See, also, Koenigheim v. Miles, 67 Tex. 113, 121, 122, 2 S.W. 81; Watkins v. Tucker, 84 Tex. 428, 430, 431, 19 S.W. 570. An insurance company that issues a policy in which its obligation to the insured is expressed in general terms, may ordinarily insert as many clauses excepting particular risks from the general coverage as it sees fit, notwithstanding such obligation, after excluding the risks specifically excepted, may be materially limited in its scope. 1 Couch on Insurance, p. 391; Fidelity Casualty Company v. Palmer Hotel Co., 179 Ky. 518, 200 S.W. 923, 924, par. 2, and authorities there cited, L.R.A. 1918C, 808; National Life Ins. Co. v. Coughlin, 72 Colo. 440, 212 P. 480, 487, par. 2; Pelican Ins. Co. v. Troy Co-op. Ass'n, 77 Tex. 225, 13 S.W. 980, 981; Phoenix Insurance Co. v. Boren, 83 Tex. 97, 18 S.W. 484.
The clause in the policy sued on which obligated appellant to indemnify appellee, as the same has been hereinbefore recited, was expressly made "subject to the limitations, conditions and exceptions hereof." Said obligation, so far as applicable here, was to indemnify appellee against liability for accidents caused by certain of its employees in the course of their employment occurring else-where than on the particular premises described in the policy. It was general in its terms, and unless limited by subsequent provisions, embraced all accidents of every kind occurring off the premises, if caused by such employees in the discharge of the duties of their employment. Clearly, the purpose of paragraphs (6) and (7) of subdivision VII was to except from the obligation created by the policy liability for damages arising out of accidents of the particular kinds and classes specified therein. Liability for all other kinds or classes of accidents except those so enumerated remained within the original obligation. Since such obligation was both conditional and general, such exceptions are not repugnant to the promise of indemnity contained therein but are valid limitations thereof. The court erred in holding them invalid. See, in addition to the authorities above cited: U.S. Fidelity Guaranty Co. v. Baldwin Motor Co. (Tex.Com.App.) 934 S.W.2d 815, 818, 819; International Travelers' Ass'n v. Yates (Tex.Com.App.) 29 S.W.2d 980, 981, pars. 5 and 6; General Accident Ins. Co. v. Hayes, 52 Tex. Civ. App. 272, 113 S.W. 990, 991, 992; Southern Surety Co. v. Hartman (Tex.Civ.App.) 206 S.W. 379, 380, par. 3; Northwestern Casualty Surety Co. v. Barzune (Tex.Civ.App.) 42 S.W.2d 100, 102, pars. 1 and 2; Great Southern Life Ins. Co. v. Kirkpatrick (Tex.Civ.App.) 48 S.W.2d 759, 760, par. 2.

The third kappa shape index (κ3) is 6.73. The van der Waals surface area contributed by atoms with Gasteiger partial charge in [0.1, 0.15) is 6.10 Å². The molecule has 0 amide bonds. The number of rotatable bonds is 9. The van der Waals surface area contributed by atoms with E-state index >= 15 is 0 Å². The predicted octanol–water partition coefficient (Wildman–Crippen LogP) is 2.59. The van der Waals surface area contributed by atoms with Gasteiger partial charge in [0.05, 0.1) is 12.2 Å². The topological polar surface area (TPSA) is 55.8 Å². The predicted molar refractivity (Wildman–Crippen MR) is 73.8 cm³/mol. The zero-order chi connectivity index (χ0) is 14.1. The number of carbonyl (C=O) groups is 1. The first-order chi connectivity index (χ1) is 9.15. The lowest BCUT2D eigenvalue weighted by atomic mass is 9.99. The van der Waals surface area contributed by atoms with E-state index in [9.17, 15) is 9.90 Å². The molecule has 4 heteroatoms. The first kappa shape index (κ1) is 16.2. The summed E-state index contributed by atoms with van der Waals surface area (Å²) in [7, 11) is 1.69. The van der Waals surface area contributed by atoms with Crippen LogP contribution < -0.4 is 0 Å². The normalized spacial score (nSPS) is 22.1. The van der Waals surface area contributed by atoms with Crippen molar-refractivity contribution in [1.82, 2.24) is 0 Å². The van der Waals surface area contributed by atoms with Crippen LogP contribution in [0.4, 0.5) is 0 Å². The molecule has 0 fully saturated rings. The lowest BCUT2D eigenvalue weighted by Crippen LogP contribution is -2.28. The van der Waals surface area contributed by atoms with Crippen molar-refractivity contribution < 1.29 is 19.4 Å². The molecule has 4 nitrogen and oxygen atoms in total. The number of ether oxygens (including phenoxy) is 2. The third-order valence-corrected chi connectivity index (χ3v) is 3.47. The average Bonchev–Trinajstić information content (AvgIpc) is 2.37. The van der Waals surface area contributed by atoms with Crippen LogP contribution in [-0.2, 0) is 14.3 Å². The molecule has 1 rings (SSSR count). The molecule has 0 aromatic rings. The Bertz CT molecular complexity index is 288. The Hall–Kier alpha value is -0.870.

The trial court found the existence of every fact necessary to support appellant's contention that the accident in which the several plaintiffs in the suits compromised and settled by appellee sustained their injuries, was not covered by the policy sued on, and erred only in the application of the law to the facts so found. The judgment of the trial court is reversed and judgment is here rendered for appellant. McLendon v. Federal Mortgage Co. (Tex.Civ.App.) 60 S.W.2d 324, 326, par. 4 (writ refused).